David
    Jan 21, 2015. 03:21 PM | Likes Like |Link to Comment
  • Strong Rebound In Third Quarter 2014 Buybacks [View article]
    pumpkins3,

    All data points are quarterly period figures and not cumulative.

    David
    Jan 1, 2015. 11:08 AM | Likes Like |Link to Comment
  • Is The Recent Market Decline Really A Rout? [View article]
    Deepv,

    I appreciate your commenting on the article. We do not believe the sky is falling as you noted in your earlier comment. As we noted in the opening of our article,

    "These dramatic headlines can cause investors to lose sight of the real market action, and more importantly, the potential direction of the market as one looks ahead. I would not argue with the fact that one market sector has "tumbled," the energy sector. Other than the energy and telecom sector, investors have enjoyed respectable returns to date in 2014. Also, the S&P 500 Index remains up 11.8% in 2014 through today's close. This double digit return is on top of the 32+% return for the S&P 500 Index in 2013."

    We believe investors must take a longer view of market/economy as the hour to hour gyrations can lead investors to make incorrect conclusions about the long term market direction.

    David
    Dec 11, 2014. 10:10 AM | 1 Like Like |Link to Comment
  • Dividend Payers Return Trailing Non-Payers Through November [View article]
    adaireag,
    The return for the payers and non payers is the average return, i.e. not cap weighted. The index is capitalization weighted.

    David
    Dec 9, 2014. 08:06 PM | Likes Like |Link to Comment
  • Shareholder Yield Investment Approach: The Best Of Both Worlds - Dividend Payers And Buyback Companies [View article]
    As noted in the S&P white paper (page 9), the Shareholder Yield portfolio contains a subset of both the buyback and dividend yield portfolio. The Shareholder Yield portfolio does not simply combine the buyback and dividend yield strategies.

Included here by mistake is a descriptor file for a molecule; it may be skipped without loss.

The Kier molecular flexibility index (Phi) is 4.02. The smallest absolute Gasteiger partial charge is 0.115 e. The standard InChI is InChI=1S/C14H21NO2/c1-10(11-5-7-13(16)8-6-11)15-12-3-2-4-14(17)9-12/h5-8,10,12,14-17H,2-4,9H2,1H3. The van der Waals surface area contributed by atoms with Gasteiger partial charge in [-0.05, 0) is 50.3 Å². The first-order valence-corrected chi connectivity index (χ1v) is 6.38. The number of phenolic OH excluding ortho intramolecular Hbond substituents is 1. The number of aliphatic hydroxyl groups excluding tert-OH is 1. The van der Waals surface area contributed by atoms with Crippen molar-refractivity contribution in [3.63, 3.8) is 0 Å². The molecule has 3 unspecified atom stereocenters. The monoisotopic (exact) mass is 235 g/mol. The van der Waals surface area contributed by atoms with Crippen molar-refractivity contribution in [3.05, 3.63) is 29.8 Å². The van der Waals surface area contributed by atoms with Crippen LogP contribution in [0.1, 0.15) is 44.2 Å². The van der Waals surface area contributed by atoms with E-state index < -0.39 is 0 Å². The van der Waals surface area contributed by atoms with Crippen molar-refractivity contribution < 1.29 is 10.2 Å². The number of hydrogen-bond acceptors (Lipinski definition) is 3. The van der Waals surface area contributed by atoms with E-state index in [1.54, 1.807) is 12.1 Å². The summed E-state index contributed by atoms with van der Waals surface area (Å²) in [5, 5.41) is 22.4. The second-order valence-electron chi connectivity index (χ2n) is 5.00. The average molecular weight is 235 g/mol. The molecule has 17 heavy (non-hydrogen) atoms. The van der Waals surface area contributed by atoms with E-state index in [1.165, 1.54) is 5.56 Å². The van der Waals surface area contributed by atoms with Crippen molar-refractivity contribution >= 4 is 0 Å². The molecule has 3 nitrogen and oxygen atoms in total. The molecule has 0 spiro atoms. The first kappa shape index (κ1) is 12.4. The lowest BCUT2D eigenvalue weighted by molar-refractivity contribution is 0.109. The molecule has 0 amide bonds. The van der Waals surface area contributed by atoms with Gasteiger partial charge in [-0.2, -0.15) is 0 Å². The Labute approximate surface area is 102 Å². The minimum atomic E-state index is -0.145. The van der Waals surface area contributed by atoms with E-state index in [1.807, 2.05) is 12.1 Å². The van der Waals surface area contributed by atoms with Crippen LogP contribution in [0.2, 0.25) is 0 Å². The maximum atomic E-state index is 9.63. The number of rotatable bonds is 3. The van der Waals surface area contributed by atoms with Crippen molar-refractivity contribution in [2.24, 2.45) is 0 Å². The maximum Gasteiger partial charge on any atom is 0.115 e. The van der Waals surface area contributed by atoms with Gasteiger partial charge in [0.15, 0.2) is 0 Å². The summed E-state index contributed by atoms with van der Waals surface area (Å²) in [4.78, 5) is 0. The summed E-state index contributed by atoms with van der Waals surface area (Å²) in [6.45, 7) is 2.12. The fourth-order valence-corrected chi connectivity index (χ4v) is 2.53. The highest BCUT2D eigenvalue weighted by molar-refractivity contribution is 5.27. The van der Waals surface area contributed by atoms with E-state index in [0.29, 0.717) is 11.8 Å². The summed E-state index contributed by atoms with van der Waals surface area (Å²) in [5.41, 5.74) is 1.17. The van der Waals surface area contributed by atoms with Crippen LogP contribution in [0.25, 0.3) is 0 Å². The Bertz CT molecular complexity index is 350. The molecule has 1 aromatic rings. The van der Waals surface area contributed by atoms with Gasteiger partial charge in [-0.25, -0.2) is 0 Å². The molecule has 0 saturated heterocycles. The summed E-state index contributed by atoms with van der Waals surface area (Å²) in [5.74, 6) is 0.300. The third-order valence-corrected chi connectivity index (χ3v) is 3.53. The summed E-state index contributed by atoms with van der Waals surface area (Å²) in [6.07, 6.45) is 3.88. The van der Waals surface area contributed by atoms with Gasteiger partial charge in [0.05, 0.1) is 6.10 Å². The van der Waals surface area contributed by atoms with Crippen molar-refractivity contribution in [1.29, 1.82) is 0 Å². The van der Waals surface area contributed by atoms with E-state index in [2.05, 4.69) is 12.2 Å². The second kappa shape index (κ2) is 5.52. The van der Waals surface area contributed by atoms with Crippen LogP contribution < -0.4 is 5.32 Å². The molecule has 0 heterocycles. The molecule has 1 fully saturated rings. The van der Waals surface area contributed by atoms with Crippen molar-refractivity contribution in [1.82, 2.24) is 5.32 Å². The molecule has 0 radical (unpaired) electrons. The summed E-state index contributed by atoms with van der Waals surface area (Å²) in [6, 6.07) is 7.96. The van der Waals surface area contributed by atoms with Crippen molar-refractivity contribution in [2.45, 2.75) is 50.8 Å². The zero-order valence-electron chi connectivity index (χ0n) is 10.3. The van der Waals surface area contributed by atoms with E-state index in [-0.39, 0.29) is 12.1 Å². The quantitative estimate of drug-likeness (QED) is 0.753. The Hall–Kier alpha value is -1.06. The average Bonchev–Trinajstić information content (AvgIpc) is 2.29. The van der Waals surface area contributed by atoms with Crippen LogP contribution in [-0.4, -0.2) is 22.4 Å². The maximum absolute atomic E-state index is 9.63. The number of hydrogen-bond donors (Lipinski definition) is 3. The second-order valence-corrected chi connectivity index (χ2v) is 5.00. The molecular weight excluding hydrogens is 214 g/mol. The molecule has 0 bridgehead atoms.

Dec 1, 2014. 11:17 AM | Likes Like |Link to Comment
  • Shareholder Yield Investment Approach: The Best Of Both Worlds - Dividend Payers And Buyback Companies [View article]
    jgrever621: Thanks for your comment.

    The article's intent was to show that investing in companies that both pay a dividend (prefer a growing one) AND buyback their shares is a combination that results in an outperforming strategy. I obviously did not make this crystal clear in the article. This is S&P's shareholder yield portfolio in the first chart above. We have noted in prior comments on our blog that buybacks alone are least preferred compared to dividend growth stocks.

    http://bit.ly/12hk9qf

    David
    Nov 30, 2014. 11:00 AM | Likes Like |Link to Comment
  • Lower Gas Prices Alone Do Not Equate To Higher Retail Spending [View article]
    Following is a link to a chart showing the PCE for gasoline versus the price of a gallon of gas. PCE appears to decline along with the fall in prices but not at the same rate.

    http://bit.ly/1uU2b90

    David
    Nov 25, 2014. 11:15 AM | Likes Like |Link to Comment
  • September Returns: Practically No Place To Hide [View article]
    Benni,

    I appreciate your reviewing our content and commenting. We have written numerous times about small caps overvaluation issue and the fact we eliminated our small cap exposure across client accounts in November 2013. There have been many articles written about the small cap performance issue. One today that you might find of interest: